Academic journal article The Middle East Journal

What Counts Is the Counting: Statistical Manipulation as a Solution to Israel's "Demographic Problem"

Academic journal article The Middle East Journal

What Counts Is the Counting: Statistical Manipulation as a Solution to Israel's "Demographic Problem"

Article excerpt

Seven years ago, heightened anxieties in Israel about an Arab threat to Israel's Jewish majority triggered an influential campaign to change perceptions of who is winning the demographic battle. Proposals to annex 60% or more of the West Bank are based in part on its success in persuading many Israelis and others of the nonexistence of 1 to 1.5 million "missing" Palestinians. This campaign's estimates of Arab and Jewish population for 2004 and beyond are subjected to close scrutiny, revealing complex but systematic manipulation of data and exposing the political objectives and drastic distortions of the campaign.

When political affiliations in a democracy are associated with ethnic or communal attachments, what "counts" is not simply votes, but "ethnic demography."1 Nowhere are the implications of ethnic demography closer to the surface of political life than in Israel/Palestine, where political implications of changing estimates of Jewish and Arab populations are central to the thinking, anxieties, and hopes of both communities. For Israeli Jews, "ha-ba'aya ha-demografit" (the demographic problem) is the fear that an Arab population in the country will become bigger than the Jewish population. It has exerted a powerful influence on Israeli policies and preferences concerning the future of the West Bank and Gaza, the incorporation of East Jerusalem, immigration, emigration, education, and employment.

Ever since July 1967, when Yigal Allon proposed dividing the West Bank to preserve Israel's Jewish character, the fear of a too-large Arab minority or even a potential majority has been a distasteful but valuable resource for Israeli Jews favoring separation between Israel and the territories occupied in June 1967. That view, epitomized by the slogan of a "two-state solution," predominated in Israel in the 1990s. In the last decade, however, that idea has faded from its status as "probable" to perhaps merely "possible" today. It has been replaced by a growing sense in Israel that its rule of the West Bank will never end. This has led to a new campaign among those advocating annexation of "Judea and Samaria." Realizing that most Israeli Jews fear, suspect, or loathe Arabs, leaders of the newly invigorated "annexationist" camp have sought to prove that keeping the West Bank would entail absorbing many fewer Palestinian Arabs than is suggested by information reported by both official Israeli and Palestinian Authority statisticians. Their efforts have convinced most of the settler and right-wing blocs in Israel, and many among its supporters abroad, that there are at least a million fewer Palestinians in the West Bank than is widely believed, and that insistent reports to the contrary are politically motivated falsifications produced by media, statisticians, and politicians opposed to Israeli rule of the West Bank. Despite outraged and blanket denials by established experts, this campaign, by partially erasing the image of a "demographic time bomb," has succeeded in laying the basis for new proposals to annex most or all of the West Bank. My purpose here is to evaluate this claim by subjecting to close analysis the arguments and evidence made in support of it.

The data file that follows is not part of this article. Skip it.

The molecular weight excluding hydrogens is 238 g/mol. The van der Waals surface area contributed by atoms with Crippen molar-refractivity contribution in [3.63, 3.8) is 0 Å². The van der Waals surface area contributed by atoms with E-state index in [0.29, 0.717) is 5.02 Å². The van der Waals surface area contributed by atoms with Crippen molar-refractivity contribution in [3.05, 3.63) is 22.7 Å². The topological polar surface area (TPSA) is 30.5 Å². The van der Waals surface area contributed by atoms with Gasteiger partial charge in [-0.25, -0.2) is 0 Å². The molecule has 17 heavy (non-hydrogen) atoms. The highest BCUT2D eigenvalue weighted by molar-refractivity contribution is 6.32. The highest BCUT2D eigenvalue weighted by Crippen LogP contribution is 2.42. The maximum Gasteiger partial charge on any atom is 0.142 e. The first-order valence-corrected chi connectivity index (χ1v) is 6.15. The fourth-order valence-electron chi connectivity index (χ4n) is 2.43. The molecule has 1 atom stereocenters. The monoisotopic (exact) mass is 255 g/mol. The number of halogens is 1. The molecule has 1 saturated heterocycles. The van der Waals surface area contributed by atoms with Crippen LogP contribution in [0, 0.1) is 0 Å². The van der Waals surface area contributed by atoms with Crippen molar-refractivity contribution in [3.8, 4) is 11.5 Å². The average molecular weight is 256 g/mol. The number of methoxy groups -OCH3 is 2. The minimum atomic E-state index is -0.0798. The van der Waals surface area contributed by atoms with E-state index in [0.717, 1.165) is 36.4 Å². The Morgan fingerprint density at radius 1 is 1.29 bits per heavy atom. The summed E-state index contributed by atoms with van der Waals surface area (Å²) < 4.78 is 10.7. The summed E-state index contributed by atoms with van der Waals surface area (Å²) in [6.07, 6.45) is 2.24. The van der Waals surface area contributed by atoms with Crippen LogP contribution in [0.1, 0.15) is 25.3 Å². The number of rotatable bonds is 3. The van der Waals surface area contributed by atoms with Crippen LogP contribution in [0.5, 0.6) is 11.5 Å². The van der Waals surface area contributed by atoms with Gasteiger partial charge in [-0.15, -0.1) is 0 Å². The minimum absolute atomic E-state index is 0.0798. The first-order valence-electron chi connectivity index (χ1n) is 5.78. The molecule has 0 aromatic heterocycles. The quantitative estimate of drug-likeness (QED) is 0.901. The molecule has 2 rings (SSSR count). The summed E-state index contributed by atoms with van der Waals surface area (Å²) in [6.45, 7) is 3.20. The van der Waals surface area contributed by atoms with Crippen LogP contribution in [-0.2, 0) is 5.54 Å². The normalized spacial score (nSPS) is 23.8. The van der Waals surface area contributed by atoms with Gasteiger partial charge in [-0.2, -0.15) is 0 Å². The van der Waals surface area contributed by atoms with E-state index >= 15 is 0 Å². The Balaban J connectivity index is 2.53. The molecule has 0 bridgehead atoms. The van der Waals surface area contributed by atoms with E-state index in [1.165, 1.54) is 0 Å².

ISRAEL'S "DEMOGRAPHIC PROBLEM" AND ETTINGER'S SOLUTION

While the core objective of classical Zionism was to create a Jewish majority in Palestine, the core objective of Arabs in the country, from the outset, was to prevent that from happening. Whereas Zionists have promoted unlimited Jewish immigration, opposed the return of Arab refugees, and advocated higher fertility rates among Jews to accomplish their goals, Arabs have opposed unlimited Jewish immigration, advocated unlimited return of Arab refugees and their descendants, and encouraged "sumud" (steadfastness), meaning a commitment to resist temptations to emigrate despite hardships associated with living under Israeli rule.

The destruction of the great reservoir of potential Jewish immigrants in Europe during World War II confronted Zionist leaders with a terrible demographic challenge. …

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